The concept of the "Marsh* Route" has changed over the last few years, as conditions in Ukraine and in Ukraine's orphanages have changed.
When we first began helping orphanages in the mid-1990s, the economic situation in Ukraine was grim. The currency was unstable. The banks failed with regularity. Government money was often embezzled. The market economy had not yet taken hold, and there was little in the way of goods available for sale in Ukraine.
Throughout the year, the Detroit and Chicago Chapters collected and purchased items to be sent over seas via a container to Ukraine. Items collected and sent included gently used clothing, toys, linens, sporting goods, new shoes, hygiene items, school supplies, medications--just about anything you can imagine a child would need in their day-to-day life.
All of these items were collected, stored (many volunteers have lost garage and office space, basements, etc.), and then sorted, counted and labeled for shipping and customs clearance. A detailed inventory list is kept on each shipment. The supplies from Chicago and Detroit were consolidated onto one or two containers and shipped to Ukraine.
We worked closely with Priyateli Ditey (our Ukrainian sister organization) in Kyiv to get the containers cleared through customs. Our volunteers traveled to Ukraine to assist with the customs process, as well as purchase additional supplies in Ukraine.
The team of volunteers with the aid o four scholarships students, staff from the Kyiv office of Priyateli Ditey, and various Ukrainian volunteers (including many kozaks), would then distribute the supplies to orphanages throughout Ukraine. Each child at each orphanage was given a pair of shoes, an outfit and a toy; sporting equipment, formula, vitamins, school supplies and medications were given to the orphanage as a whole.
But times have changed. The currency and the banks are more stable. The market is working. The population, and our orphans, have a slightly higher standard of living. But customs processes have gotten more arduous with each year, making it almost impossible to import medications and many other items to Ukraine. And corruption continues to thrive.
It is now possible to buy good quality clothing, shoes, medications, school supplies, hygiene items, formula, and the like in Ukraine. When one factors in the cost of shipping and packing, it is more cost affective to buy most items in Ukraine. By purchasing items there, we are helping the local economy, saving on transportation costs as well as eliminating customs headaches (errr, migraines). And so that is what we do now.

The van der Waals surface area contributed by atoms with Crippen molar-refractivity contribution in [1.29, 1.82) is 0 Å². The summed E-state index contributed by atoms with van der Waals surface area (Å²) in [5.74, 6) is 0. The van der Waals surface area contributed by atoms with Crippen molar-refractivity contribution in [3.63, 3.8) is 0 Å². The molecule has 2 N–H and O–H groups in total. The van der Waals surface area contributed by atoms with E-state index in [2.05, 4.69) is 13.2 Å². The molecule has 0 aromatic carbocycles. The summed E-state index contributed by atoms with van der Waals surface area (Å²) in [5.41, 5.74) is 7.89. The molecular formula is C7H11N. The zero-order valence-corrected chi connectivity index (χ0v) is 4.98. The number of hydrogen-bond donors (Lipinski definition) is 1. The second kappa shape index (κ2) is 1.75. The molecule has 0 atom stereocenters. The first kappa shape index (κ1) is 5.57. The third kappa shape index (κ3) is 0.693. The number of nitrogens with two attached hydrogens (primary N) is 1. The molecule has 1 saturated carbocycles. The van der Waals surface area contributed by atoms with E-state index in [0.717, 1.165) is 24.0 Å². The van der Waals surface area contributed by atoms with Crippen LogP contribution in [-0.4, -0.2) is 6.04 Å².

We still make at least one trip to Ukraine per year. A team of volunteers travels to Ukraine to distribute supplies to our selected orphanages. UCARE will cover the travel expenses of anyone who has contributed 100 volunteer hours.
In the beginning our scope was large, we tried to spread as much help as we could to as many orphanages as possible and found we were not having the impact we were hoping for. We also noticed that some orphanages were getting assistance from other sources: church groups, adoptive families, humanitarian aid organizations, etc. We recognized our limitations and realized we needed to focus on some of the orphanages with the greater needs and great potential, and help them as much as possible.
We have narrowed our scope and are currently focusing on a select few orphanages. Limiting the number of orphanages allows us to spend more time at each location, spending more time with the children and staff, and to gain a better understanding of their needs. It also enables us to follow through on long-term projects (rebuilding laundry facilities, bathrooms, etc. by teaming up with local Rotary International organizations) and monitor their progress over the years.
By traveling to Ukraine and distributing the supplies directly to the orphanages and giving the children -- in their very own hands -- clothing, hygiene items, a new pair of shoes and their very own toy, we can guarantee that the items donated in the United States have reached the intended destination. We also return to these orphanages, unannounced, periodically to make sure the items have remained with the children.
________________ * A "marsh-rut" is the Ukrainian term for a route that a bus takes, making many stops along the way.
DONATE MONEY: Our greatest need is cash to pay for the clothing, shoes, medications and other items the orphans so greatly need. Consider making a cash donation
DONATE GOODS: We are accepting donations within Ukraine. Clothing, shoes, school supplies, sporting goods and hygiene items (shampoo, soap, detergent, etc.) are particularly needed. For donations within Ukraine, please contact our Kyiv office:
DONATE TIME: If you can spare a few weeks of your life, you could travel to Ukraine and help on a Route. (UCARE will cover the travel expenses of any volunteers who have put in 100 hours of volunteer time; for others, their travel expenses are tax-deductible.) It is a life changing experience.
Or you could participate in local UCARE events to help raise money and raise awareness. Contact us at UCAREInc@aol.com, or fill out the form on the "contact us" page.